I know this goes against my earlier BITeS saying we would use BITeS less for just making announcement, but I think in this case I can make an exception. If you have been looking to submit a poster for our Undergraduate Research at the Frontiers of Inorganic Chemistry session in San Diego you may have noticed that there wasn't a poster session listed. You should consider this your invitation to submit a poster or talk. My deepest thanks to Chantal Stieber for pointing out the missing poster session.
There is currently a movie out called "What Men Want". It is essentially a remake of "What Women Want" from 2000. The idea is that one person can hear the innermost thoughts of people of a different gender. If you had the misfortune of hearing my innermost thoughts you would learn that I would like an answer to this question...HOW????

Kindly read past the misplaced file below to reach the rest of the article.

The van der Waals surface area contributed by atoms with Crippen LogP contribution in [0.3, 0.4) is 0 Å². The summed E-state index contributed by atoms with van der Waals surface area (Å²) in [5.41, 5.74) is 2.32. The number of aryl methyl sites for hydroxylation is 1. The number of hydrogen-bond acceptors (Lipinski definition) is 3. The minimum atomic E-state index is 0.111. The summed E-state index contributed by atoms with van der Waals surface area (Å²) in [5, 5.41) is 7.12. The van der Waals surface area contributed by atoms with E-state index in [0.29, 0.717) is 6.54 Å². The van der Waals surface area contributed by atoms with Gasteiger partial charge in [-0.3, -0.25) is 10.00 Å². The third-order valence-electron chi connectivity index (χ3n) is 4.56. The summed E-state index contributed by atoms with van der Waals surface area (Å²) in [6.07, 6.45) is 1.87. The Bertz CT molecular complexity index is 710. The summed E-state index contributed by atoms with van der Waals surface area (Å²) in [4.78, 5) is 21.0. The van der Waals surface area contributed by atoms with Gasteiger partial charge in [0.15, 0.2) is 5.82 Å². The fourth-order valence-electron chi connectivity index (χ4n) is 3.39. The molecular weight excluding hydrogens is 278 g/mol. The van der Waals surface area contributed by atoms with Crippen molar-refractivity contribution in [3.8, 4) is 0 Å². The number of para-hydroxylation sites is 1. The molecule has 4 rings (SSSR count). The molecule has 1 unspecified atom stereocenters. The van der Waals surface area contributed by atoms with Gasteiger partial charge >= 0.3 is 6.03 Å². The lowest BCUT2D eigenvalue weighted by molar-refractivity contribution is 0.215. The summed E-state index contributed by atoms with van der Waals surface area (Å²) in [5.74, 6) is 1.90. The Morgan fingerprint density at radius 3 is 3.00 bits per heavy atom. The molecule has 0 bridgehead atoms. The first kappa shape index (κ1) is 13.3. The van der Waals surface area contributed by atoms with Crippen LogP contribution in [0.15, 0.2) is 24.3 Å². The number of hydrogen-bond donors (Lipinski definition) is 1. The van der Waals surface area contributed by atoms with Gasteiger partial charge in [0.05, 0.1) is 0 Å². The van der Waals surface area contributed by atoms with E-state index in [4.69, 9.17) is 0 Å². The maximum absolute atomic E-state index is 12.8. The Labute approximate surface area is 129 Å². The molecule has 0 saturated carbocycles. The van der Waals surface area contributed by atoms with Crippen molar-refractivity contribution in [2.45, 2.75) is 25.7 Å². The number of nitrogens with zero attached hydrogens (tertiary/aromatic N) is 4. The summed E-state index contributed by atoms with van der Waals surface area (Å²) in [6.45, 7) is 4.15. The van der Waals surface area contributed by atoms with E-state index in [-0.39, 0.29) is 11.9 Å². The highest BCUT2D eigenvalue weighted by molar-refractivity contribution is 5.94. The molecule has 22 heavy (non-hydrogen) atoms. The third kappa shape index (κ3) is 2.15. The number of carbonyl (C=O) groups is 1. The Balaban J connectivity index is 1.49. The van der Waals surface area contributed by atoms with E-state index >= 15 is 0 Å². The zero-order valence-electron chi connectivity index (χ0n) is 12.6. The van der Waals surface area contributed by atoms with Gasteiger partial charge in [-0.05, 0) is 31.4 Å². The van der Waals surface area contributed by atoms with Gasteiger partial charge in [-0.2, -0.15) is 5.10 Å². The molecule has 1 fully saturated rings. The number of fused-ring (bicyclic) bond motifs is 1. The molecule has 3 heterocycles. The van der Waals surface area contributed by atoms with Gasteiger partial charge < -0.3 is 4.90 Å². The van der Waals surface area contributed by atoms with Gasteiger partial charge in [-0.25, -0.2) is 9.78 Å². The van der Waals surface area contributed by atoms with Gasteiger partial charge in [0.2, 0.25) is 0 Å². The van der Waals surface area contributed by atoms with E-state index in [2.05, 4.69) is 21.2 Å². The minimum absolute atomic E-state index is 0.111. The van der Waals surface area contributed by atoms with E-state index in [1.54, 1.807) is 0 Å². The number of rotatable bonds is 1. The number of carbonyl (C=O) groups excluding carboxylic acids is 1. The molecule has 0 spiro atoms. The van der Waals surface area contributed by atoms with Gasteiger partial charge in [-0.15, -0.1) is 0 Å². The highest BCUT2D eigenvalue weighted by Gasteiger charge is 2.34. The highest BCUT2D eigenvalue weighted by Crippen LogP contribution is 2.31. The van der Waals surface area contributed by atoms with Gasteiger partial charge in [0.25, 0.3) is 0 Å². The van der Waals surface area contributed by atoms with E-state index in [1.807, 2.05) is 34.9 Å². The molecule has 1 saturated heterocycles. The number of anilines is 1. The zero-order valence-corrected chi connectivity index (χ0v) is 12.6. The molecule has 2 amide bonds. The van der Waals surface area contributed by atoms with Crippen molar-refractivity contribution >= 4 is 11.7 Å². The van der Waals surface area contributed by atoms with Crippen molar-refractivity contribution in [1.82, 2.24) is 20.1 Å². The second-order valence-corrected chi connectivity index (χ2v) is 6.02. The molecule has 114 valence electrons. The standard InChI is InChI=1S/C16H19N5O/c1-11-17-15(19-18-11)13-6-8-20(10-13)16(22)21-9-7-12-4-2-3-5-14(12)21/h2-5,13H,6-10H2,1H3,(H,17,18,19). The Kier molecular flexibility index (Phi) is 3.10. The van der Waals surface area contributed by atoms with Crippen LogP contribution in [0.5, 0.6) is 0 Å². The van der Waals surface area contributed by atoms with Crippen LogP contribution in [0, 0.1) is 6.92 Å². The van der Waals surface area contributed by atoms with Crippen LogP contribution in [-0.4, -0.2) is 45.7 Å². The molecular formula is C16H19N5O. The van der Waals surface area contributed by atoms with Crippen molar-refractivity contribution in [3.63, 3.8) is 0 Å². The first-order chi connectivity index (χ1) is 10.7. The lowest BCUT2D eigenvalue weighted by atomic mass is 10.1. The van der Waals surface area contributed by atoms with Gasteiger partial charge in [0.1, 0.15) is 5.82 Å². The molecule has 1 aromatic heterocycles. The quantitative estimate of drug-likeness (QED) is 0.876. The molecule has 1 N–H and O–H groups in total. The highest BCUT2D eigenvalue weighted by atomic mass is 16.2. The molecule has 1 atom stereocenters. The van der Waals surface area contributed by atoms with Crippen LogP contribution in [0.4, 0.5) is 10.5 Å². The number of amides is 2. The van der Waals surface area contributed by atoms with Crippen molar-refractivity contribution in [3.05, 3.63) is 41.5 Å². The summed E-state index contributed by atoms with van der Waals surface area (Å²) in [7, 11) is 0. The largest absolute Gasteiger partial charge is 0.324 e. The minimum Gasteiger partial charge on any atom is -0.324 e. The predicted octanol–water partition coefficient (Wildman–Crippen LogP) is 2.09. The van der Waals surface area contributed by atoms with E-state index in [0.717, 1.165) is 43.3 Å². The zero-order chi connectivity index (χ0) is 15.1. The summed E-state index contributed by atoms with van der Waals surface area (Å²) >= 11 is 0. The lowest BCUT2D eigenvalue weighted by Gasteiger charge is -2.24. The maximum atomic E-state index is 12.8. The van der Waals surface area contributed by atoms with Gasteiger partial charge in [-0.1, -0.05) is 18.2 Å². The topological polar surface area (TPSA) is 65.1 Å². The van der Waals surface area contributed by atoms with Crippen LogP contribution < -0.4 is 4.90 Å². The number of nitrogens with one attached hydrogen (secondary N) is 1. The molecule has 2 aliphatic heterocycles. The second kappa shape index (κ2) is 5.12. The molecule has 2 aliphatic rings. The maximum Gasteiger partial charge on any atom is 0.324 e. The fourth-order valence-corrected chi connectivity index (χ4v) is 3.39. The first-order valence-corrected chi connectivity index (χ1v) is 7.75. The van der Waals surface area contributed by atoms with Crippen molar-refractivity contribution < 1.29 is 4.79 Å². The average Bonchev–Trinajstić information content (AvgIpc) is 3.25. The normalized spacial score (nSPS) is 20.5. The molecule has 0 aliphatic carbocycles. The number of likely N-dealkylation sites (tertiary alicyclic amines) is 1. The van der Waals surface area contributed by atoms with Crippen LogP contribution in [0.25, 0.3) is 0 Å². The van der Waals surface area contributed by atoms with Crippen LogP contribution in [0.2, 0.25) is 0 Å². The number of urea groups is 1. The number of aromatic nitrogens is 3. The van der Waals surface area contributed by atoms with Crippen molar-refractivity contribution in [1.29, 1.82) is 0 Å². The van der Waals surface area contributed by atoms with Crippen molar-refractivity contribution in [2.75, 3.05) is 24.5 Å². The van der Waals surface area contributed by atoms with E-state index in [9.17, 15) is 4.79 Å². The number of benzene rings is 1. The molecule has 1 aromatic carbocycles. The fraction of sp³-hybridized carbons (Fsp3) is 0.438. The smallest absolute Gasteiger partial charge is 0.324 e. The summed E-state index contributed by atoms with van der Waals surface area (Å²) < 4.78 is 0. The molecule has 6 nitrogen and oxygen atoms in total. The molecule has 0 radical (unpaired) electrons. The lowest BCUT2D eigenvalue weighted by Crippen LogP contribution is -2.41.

How? What exactly does that mean? It means that I am really struggling with a quote that seems to be getting thrown in my direction an awful lot lately. That quote is one that I am guessing many of you have heard before.
Do you have a favorite In-Class Activity that you could share with the VIPEr community? Our second Community Challenge is to submit a new In-Class Activity learning object with "2019 Community Challenge #2" in the title. We will be collecting all these and awarding a random prize of an Element Card Deck (see description of my activity and link below) to one of those who contribute by February 15. If you need a refresher on how to submit a learning object on VIPEr, check out our step by step guide.
I have been doing a lot of research on the efficacy of Student Evaluations of Teaching (SETs). This is part of a personal mission to try to convince the leadership of my institution to stop using SETs for tenure or salary decisions for faculty members. The short version is that SETs are biased against women and minorities. I have been trying to affect change at my institution by beginning conversations and discussions around this topic. I have learned a lot and wanted to share it with the community.
Part of teaching and research in chemistry is learning about and implementing chemical safety. Safety often becomes reactionary, where some large accident occurs (e.g.